Everyone in the room looked either confused or disappointed. Arch was the former. That card was useless. Aside from the fact that it was a bear, it had nothing that made it useful or interesting at all. Grae passed her turn, and Arch played his usual first turn play: Arch Heathen of Pro-Raphealites upside down as a boon card (when it was upside down it had text that flipped over with it at its usual bottom, that let it produce an extra boon point, so it was a great way to start the game), and then use that to play Despair of Haunting Millions. So over all, a good first turn.
Turn passed to Grae. She drew a card, and…
“I play Cupboard Bear,” Grae said.
Aha! Two bears? That… Bears didn’t do anything. Arch combed through the possible combos of bears. There was nearly nothing distinct to them, and even less that wouldn’t be better done with a different card.
“I’m… Really confused as to what you’re doing Grae.”
She smiled, “Are you afraid this is getting too… Hairy?”
“I just don’t understand your strategy.”
“I think you’ll find a way to… Bear it.”
“Are you really going to make puns about this?”
“No need to get up at paws about it!”
“Look Grae, if this is just a joke… Look I know the Vices set you up for this, they aren’t exactly subtle. You can back down.”
Graelyn made a dismissive gesture, and then pulled out a pair of sunglasses from her pocket, “I’m sure I’ll be able to,” she slid them on over her glasses, “claw my way to the top.”
Arch racked his brain. What was her strategy?
“I attack with Ursine Bear.”
“Fine, I take it,” he needed to figure out what she was doing. Grae kept attacking him with her idiotic bears while she played seemingly random and unconnected support cards, and counter-hammered (which stopped him from playing a card he was about to) the parts of his combos he needed to win instantly. The bears were a distraction, they had to be. At one point, she played Tim-Man, which was a powerful card definitely, but then she didn’t attack with it next turn, just used her bears.
He destroyed some of the bears, but she didn’t seem to mind, just played more. What did she have up her sleeve? Turns went by as he went through the options. She played “Crocotta’s Hollow” which gave all Croccotta cards a bonus, but Grae didn’t even have any of those in her deck! At least that he’d seen yet? He worked tirelessly to destroy the things that weren’t the bears as she played them, so maybe her own combo simply wasn’t coming together…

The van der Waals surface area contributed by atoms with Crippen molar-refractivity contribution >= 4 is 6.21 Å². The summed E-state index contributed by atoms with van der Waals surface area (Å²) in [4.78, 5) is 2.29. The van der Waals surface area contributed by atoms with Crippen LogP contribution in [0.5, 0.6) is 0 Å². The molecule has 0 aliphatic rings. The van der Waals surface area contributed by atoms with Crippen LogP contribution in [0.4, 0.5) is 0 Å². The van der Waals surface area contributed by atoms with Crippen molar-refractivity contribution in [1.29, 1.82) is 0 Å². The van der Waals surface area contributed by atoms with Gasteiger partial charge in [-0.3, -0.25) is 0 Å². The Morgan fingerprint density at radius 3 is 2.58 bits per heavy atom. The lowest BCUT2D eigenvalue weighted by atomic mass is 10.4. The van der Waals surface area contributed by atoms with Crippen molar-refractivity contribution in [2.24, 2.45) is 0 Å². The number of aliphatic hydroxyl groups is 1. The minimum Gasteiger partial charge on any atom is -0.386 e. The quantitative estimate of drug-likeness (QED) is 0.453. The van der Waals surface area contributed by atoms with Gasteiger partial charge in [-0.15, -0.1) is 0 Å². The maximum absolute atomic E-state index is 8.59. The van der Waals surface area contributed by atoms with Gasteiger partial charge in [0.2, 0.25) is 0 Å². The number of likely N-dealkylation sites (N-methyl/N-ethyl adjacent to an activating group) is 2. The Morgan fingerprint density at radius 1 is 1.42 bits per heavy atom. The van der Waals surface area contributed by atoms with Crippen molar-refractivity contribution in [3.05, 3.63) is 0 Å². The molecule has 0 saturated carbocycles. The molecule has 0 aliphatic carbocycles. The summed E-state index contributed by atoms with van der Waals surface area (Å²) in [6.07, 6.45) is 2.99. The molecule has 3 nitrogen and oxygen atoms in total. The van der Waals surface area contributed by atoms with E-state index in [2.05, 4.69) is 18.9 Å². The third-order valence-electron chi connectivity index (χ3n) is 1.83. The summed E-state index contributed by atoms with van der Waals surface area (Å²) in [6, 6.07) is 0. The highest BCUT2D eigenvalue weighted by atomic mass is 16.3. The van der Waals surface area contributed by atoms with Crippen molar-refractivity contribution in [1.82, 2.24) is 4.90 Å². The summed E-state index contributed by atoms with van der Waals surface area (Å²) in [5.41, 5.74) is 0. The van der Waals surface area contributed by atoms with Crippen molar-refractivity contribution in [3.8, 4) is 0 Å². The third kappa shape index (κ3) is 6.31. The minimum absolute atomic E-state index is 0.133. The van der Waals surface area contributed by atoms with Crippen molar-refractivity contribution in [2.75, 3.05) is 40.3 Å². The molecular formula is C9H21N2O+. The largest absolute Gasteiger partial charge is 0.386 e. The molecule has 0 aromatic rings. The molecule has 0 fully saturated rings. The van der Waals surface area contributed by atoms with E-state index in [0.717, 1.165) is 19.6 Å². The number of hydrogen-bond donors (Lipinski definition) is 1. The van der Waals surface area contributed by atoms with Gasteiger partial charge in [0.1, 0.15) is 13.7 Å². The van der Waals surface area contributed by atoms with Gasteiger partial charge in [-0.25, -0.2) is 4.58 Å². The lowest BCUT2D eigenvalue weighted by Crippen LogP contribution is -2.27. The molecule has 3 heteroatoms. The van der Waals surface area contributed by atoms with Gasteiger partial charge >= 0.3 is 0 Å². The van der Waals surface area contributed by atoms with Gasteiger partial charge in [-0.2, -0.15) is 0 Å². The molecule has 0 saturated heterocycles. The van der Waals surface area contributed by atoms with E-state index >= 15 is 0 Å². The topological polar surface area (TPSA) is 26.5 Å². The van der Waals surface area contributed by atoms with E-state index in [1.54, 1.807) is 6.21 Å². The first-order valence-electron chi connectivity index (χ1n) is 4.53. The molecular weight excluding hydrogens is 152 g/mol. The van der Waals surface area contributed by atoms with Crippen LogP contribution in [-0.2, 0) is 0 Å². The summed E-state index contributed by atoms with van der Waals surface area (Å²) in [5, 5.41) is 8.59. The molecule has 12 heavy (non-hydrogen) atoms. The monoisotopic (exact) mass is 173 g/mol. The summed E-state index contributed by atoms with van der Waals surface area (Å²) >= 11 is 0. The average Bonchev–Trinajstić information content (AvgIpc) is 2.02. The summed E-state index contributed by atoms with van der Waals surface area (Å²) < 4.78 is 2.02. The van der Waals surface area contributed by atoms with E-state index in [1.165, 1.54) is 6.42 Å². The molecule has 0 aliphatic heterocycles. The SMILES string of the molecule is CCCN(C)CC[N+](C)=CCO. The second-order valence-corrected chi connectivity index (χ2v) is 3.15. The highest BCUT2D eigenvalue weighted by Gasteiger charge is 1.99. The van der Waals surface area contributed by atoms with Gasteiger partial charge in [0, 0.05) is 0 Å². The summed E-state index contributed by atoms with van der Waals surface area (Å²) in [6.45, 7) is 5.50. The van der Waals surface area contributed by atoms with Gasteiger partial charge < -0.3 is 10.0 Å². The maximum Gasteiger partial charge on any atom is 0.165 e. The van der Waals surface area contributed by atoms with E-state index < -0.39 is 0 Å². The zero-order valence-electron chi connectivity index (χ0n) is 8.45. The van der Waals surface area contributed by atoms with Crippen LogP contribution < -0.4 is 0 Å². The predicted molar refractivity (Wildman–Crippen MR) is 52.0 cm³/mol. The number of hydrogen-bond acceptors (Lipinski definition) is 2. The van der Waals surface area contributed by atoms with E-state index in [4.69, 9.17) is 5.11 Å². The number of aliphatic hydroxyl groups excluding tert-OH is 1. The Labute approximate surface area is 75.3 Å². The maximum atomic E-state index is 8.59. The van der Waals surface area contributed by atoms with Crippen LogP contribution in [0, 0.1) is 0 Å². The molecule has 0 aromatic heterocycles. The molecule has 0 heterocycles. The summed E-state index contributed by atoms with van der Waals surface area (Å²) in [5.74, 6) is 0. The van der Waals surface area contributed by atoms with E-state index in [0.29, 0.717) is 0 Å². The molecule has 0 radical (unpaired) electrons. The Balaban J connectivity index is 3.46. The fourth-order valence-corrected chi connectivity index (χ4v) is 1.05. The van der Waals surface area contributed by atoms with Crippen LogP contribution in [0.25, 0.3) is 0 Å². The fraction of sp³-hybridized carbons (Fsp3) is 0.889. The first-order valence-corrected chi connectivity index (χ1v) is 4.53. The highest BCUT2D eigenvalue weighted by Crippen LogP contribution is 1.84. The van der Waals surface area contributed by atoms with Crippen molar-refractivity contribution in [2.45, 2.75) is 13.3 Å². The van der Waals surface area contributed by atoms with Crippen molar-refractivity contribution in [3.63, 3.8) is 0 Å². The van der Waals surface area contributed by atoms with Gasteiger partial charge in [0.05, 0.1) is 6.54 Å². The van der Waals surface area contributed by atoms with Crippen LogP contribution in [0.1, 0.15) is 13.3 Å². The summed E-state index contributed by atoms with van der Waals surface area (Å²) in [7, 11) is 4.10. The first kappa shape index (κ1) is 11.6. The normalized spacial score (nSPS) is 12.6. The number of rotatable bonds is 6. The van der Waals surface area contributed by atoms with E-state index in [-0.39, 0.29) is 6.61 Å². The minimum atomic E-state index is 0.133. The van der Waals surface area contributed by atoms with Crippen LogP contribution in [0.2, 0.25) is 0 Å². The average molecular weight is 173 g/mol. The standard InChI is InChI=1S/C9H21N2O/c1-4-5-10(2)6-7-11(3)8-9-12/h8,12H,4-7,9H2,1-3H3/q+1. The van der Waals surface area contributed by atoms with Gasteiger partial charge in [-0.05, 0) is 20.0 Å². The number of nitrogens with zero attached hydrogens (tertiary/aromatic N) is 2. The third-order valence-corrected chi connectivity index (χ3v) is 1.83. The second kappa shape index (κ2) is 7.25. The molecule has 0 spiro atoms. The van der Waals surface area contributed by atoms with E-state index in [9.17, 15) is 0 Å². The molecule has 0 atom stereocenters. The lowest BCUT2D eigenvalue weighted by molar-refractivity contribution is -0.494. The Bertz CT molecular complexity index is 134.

Eventually, Graelyn announced an attack from her bears, and Arch realized he was about to lose. He set his hand down and nodded.
“Good game… I don’t know what you were trying to do though. What was your strategy? It seemed like your deck was just...”
“Random cards and a bunch of bears?”
“Yeah, yeah that’s what it looked like. So what were you trying to do?”
Graelyn packed up her deck, putting it into her bag, and taking her needless sunglasses off dramatically, “I was trying to distract you with useless cards and then beat you to death with the most boring cards in existence. I figured you’d be expecting me to come in with a master strategy of card combos to outwit your own, but that’s impossible. Your deck is too good and you’re too good at playing it. So the only thing I could do was to make you worse at playing it by making you have no idea what I was doing and then hitting you with cards you didn’t think were threats.”
Arch stared at her for a moment, then broke out into laughter, “Okay, that was pretty great. Congratulations Grae, you did a good job. I did not expect that strategy.”
Graelyn threw her arms out wide, “Of course. I aim to inspire.” She turned to the Vices, “And you two. I want the cookies and tamales now that I beat Arch so he doesn’t ruin game night for you anymore.”
Arch narrowed the aperture of his camera, “Wait, wait, waiiiit everyone hold up here. First off, you bribed my best friend with food to beat me at Magician: the Hammering?”
The Vices looked awkward.
“And,” Arch continued, “you didn’t just tell me I was making game night not fun? You could have just told me. I can tone down my processor to not outmatch you on an analytic level.”
Graelyn turned around in her chair, “Wait you guys seriously didn’t tell him?”
The Vices looked at each other.
“Time for bed Miranda?”
“Sounds great John.”
“It is literally just after breakfast,” Graelyn said.
“Never too early!” John replied, as he and Miranda zipped out.
Graelyn shook her head, “So Arch, another game?”
Joyful fireworks played out over the screens of his skin, “I hoped you’d want to. But… Can you not play the bears?”
Graelyn pouted her lips, “You don’t need to be ursine about it.”
“You don’t have to make this grizzly!”
“What, are things getting a little… Polar-ized?”
“Just get your damn deck out.”
She shuffled the cards together, “Lets see who wins this time. If I lose I’m sure I’ll just grin and… Bear it.”
They rolled to see who would go first. The game was on, just bearly.